Gilligan acknowledges the plan was to keep Skyler in the dark about Walt’s extracurricular activities longer in the life of the series. But Gunn’s intelligence and strong physicality drove the writers to have her figure out that her cancer-stricken husband was lying about many things at the end of the second season.
“Anna’s a very smart person, a very astute and intuitive person,” Gilligan said. “It just seemed we were running the risk of having the show ring false if we kept putting it off. We finally came of the opinion that it was time for her to figure out who Walt really is. That was a very scary moment for us. We realized it would change the shape of the show. But I’m proud to say we went forward nonetheless and we have the big moment when Skyler realizes who Walter really is. I don’t think it harmed the show. I think it helped it.”
To the surprise of most viewers and Gunn herself, Skyler chose to join her enterprising husband’s new business, after considering her other options. “Inertia sometimes keeps us from breaking free and what we know in our minds that we should do,” Gilligan said. “Sometimes our heart tells us one thing and our minds tell us another. And I think Skyler has been a victim of that disconnect. She does what her heart tells her instead of her mind. But I still have great fondness and respect for her character because she wants to do the right thing and she wants it to be the best possible outcome for her children. Any mistakes she makes she doesn’t make from a place of greed or selfishness.”
Gunn’s nomination is one of 14 the show received, including its third consecutive nod for best drama, as well as recognition for Cranston, Aaron Paul, Giancarlo Esposito, and Mark Miller. Gunn submitted for Emmy consideration the episode “Cornered—a dramatic, unforgettable hour in which Skyler goes from supportive and concerned wife to realizing her husband is capable of a lot more than drug dealing when he tells her, “I am not in danger, Skyler. I am the danger. A guy who opens his door and gets shot; and you think that of me? No! I am the one who knocks!”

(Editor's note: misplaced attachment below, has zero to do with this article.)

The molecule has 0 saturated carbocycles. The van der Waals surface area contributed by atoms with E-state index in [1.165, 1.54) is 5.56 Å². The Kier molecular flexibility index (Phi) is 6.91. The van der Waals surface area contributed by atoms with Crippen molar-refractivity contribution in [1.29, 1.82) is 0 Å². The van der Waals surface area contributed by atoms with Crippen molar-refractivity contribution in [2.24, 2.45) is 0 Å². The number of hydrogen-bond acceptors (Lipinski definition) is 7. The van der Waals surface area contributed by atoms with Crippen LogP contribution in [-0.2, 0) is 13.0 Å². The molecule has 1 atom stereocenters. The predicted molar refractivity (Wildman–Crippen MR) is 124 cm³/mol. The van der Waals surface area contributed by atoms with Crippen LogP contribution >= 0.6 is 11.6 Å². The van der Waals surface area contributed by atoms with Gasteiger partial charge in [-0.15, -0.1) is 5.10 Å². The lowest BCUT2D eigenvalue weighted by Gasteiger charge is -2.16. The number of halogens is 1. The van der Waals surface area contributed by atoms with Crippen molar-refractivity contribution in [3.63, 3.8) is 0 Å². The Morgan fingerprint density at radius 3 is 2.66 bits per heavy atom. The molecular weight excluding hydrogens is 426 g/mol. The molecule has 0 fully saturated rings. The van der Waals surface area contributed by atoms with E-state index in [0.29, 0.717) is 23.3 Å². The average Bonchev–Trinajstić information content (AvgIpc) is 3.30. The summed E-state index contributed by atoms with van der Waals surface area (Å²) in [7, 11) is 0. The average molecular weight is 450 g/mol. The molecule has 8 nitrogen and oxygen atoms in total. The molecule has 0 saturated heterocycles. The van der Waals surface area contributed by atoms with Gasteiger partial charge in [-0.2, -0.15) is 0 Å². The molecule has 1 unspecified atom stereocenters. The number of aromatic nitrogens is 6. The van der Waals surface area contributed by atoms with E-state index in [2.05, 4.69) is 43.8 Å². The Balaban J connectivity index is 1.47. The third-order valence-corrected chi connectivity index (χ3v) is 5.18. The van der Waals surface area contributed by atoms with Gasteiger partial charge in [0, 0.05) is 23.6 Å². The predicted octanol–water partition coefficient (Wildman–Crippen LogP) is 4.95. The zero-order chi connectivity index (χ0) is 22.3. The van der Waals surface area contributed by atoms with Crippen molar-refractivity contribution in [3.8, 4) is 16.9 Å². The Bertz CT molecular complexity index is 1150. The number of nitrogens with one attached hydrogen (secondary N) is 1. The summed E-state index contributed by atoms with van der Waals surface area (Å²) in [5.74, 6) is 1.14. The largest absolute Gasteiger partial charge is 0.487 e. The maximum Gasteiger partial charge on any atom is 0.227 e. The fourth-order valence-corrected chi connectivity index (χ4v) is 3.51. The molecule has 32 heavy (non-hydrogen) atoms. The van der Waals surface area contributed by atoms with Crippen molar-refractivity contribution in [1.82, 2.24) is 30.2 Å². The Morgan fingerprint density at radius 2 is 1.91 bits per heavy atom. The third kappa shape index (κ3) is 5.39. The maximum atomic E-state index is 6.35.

But Skyler got the last word when she took matters into her own hands and declared at the end of the episode, “Someone needs to protect this family from the man who protects this family.”
“She goes from Point A to Point Z in one episode and I felt that was very strong, and it showed the biggest change in her over that entire season,” Gunn said.
By the end of the fourth season, Skyler gave away their fortune, eliminating any chance the family had to run away, and creating a series of events that led Walter to murder kingpin Gus Fring (Giancarlo Esposito) and poison a boy. The episode “Crawl Space,” in which Walter discovers the money is gone and breaks into maniacal laughter, was a critical favorite.
Gunn and Cranston typically rehearse their lines together to get an idea of what they want to do with a scene, but “we don’t go through the whole thing because we’re not ready yet to show the bottom layer to anybody.” So when Walter became unhinged at the end of “Crawl Space,” Gunn’s reaction was genuine.
“It freaked me out so much,” she said. “It actually broke my heart. We’ve grown to be so close to these characters that they really do become part and parcel of you, and you feel them in your gut and you carry them around. At that moment, Skyler realizes she may have just signed their death certificates. It was so horrifying and, oh my God, the guilt. If you give your imagination over to the extraordinary writing, it does most of the work for you, frankly.”